The Cast Metals Federation (CMF) has members from every part of the industry, who produce around 85% of all castings produced in the UK. “From global foundry groups to small jobbing foundries, our members supply the precision finished parts and assemblies that go into all parts of the modern manufacturing supply chain,” explained Pam Murrell, CEO.
“We also recognise our role in promoting the services of our members to the wider manufacturing and engineering supply chains, and showcasing casting as a near net shape, flexible and cost effective route to manufacture. For those seeking the ‘Best of British Casting’ the CMF can provide a single point of contact, whether for sourcing castings for every application and market sector or general information on the activities of the UK foundry industry.”
Currently, the CMF is actively working with its members on a University led project aimed at reducing the amount of waste sand and other materials that can end up in landfill. “The industry already recycles the majority of the sand that is used to make casting moulds but we have this project underway to try to increase this further and at the same time to explore new uses for this waste sand, such as construction,” Pam explained.
“With the drive to net-zero we shall also be working closely with the Government to ensure that our sector is part of the solution to this and has a clear roadmap to remain competitive and resource efficient so the UK avoids carbon leakage.”
As well as this, the CMF is focusing on skills development to help secure the future of the industry. The CMF already has a programme of leadership and management development but is now also offering some technical training in diecasting via a blended learning platform, as this is an area where training provision is unfortunately lacking.
This includes a suite of courses for technicians, apprentices, designers and casters to help improve their knowledge and understanding of the die casting process. These courses feature the fundamentals of the HPDC process, as well as more in depth and detailed topics such as die and process design, die casting defects and how to avoid them, setting process parameters for optimum quality and die layout, and much more.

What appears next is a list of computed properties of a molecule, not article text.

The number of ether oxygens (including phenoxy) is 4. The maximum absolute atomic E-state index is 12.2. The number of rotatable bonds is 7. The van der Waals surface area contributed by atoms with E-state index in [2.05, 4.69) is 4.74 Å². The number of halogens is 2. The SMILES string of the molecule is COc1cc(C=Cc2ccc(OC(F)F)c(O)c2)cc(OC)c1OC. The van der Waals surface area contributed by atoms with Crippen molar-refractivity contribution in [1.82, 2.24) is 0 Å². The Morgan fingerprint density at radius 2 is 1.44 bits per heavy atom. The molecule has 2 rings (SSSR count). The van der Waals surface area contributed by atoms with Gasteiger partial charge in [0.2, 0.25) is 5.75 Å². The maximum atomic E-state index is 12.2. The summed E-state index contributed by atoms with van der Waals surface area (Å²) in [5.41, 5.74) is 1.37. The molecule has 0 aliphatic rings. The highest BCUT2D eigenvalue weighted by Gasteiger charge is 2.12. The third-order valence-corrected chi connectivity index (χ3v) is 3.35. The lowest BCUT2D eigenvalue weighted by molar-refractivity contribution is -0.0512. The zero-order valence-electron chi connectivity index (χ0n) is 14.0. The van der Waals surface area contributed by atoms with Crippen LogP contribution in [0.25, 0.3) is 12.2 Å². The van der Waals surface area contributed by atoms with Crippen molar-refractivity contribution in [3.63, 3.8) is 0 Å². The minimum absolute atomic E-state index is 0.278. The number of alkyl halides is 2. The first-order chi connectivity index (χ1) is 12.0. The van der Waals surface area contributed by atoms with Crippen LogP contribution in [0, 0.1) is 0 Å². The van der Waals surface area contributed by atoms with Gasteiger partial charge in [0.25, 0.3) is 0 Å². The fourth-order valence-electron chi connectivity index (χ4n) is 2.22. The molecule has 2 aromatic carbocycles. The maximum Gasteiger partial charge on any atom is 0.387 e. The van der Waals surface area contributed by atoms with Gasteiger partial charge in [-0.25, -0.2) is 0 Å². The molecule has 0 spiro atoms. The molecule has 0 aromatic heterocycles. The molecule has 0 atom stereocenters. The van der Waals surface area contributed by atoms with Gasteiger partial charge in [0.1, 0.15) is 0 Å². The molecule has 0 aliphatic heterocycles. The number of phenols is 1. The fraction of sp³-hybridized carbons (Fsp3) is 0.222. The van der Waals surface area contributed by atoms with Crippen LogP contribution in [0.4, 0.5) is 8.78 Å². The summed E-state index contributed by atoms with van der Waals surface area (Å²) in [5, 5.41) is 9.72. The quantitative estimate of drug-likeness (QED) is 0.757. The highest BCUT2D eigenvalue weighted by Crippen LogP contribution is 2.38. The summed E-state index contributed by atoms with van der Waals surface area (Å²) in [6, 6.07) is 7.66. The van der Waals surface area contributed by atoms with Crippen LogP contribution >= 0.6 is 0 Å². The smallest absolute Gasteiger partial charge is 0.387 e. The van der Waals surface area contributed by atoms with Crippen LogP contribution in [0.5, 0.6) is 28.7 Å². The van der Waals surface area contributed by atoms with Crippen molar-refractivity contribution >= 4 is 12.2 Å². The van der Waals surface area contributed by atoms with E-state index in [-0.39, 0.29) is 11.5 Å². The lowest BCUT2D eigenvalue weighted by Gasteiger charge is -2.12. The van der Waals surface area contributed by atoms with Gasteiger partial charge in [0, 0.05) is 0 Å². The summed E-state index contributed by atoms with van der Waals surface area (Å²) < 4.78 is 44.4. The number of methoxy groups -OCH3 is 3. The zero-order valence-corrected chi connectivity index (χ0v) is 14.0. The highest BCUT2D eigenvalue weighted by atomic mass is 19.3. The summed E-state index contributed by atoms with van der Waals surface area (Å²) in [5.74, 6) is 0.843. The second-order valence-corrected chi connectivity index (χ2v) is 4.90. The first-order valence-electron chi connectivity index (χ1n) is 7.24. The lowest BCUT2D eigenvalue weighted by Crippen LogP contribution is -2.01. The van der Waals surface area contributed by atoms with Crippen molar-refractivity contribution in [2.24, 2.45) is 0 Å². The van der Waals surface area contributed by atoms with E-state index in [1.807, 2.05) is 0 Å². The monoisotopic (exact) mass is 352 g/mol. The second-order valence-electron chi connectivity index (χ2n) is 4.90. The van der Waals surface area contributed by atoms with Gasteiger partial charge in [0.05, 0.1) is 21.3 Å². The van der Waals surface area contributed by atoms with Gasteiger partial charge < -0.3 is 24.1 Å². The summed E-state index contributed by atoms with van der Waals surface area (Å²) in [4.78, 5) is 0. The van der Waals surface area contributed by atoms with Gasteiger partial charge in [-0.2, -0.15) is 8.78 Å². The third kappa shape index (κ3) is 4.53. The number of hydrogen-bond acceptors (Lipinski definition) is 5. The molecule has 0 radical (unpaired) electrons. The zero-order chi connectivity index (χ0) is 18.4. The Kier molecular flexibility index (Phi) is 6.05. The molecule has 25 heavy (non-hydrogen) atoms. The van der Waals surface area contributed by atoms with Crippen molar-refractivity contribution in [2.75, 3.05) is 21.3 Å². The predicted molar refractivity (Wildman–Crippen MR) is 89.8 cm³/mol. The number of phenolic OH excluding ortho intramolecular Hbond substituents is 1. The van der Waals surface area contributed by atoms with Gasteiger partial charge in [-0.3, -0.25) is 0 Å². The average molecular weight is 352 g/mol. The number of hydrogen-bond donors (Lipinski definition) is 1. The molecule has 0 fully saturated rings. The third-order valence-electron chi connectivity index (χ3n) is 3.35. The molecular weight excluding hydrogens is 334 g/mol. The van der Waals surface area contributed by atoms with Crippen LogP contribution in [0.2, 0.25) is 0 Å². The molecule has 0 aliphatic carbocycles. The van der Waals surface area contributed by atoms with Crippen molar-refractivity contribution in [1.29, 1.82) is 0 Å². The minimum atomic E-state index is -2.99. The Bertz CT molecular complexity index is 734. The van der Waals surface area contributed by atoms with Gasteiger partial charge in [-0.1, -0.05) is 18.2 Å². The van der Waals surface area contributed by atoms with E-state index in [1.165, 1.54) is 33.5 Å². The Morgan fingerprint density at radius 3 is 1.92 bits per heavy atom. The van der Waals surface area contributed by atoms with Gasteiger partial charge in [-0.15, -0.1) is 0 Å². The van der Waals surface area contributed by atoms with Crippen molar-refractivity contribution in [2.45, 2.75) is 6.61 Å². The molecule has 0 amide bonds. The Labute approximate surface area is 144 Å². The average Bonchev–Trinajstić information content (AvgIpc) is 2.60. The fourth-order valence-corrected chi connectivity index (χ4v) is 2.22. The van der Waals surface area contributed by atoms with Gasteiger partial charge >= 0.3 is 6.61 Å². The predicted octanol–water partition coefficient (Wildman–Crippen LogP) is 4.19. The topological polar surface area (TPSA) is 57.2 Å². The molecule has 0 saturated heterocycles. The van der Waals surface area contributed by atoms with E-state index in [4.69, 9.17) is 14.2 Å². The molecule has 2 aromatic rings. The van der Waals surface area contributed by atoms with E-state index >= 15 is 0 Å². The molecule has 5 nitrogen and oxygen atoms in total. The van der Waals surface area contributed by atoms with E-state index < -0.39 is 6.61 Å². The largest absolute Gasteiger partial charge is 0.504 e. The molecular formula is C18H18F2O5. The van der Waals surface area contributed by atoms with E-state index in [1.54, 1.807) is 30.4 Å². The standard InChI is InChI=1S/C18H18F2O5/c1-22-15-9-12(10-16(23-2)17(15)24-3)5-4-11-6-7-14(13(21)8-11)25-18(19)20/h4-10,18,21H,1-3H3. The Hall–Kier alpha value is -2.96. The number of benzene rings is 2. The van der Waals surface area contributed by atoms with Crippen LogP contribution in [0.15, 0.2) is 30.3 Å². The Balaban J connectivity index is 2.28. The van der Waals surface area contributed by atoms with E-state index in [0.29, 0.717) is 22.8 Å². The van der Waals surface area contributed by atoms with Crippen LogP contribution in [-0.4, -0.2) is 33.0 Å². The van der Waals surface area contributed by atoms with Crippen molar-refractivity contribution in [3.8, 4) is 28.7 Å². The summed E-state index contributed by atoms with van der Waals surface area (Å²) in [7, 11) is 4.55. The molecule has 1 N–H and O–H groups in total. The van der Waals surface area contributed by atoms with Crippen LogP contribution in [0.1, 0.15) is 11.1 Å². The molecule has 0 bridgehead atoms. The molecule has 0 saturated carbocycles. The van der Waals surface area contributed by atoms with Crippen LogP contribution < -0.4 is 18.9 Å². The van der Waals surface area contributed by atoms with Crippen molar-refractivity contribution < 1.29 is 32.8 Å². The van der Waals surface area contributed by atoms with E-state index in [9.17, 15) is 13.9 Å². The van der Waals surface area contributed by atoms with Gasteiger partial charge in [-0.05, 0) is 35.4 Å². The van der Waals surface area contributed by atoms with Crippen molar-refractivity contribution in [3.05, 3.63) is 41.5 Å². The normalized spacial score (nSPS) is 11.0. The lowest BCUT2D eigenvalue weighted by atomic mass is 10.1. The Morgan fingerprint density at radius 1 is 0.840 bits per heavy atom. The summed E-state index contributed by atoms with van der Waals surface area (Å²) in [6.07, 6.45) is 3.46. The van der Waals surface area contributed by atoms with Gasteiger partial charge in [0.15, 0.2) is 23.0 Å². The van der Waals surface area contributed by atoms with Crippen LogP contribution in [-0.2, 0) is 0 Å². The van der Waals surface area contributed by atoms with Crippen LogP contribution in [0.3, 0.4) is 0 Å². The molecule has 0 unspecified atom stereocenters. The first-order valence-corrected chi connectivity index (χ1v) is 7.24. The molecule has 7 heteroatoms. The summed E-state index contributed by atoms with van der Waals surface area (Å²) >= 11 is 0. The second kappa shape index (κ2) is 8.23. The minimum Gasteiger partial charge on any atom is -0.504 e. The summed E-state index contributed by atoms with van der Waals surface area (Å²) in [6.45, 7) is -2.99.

Indeed, for an industry that is valued at over £2.2 billion, this drive to continue its legacy is essential. The CMF is also planning on doing more to encourage apprenticeships in the industry using the National Foundry Training Centre to support this. “We can collectively, as an industry, do more to improve the often somewhat old fashioned image of the industry as dirty and uninteresting, building on some work we have done on promoting ‘Casting the Future’ through some kits that our foundries can use in schools.
“The industry has changed markedly in recent years, becoming cleaner and greener, more automated and with greater use made of simulation modelling and additive manufacturing techniques, and there are some great careers to be had for those who like making things and solving problems.”
This is all in addition to the CMF’s work in supporting the Government’s innovation strategy and levelling up agenda to improve the competitiveness and resilience of UK manufacturing businesses. “This is through projects or incentives to encourage greater use of local supply chains for public and private procurement. These supply chains are often complex and are largely unseen, plus they are dominated by SMEs which can make it difficult to engage with.
“The value of local UK sourcing right down supply chains has a wider economic value in local jobs and skills that should be recognised in procurement for national infrastructure and strategically significant projects. This is where trade associations like the CMF can play an active role in supporting reshoring and local sourcing.”
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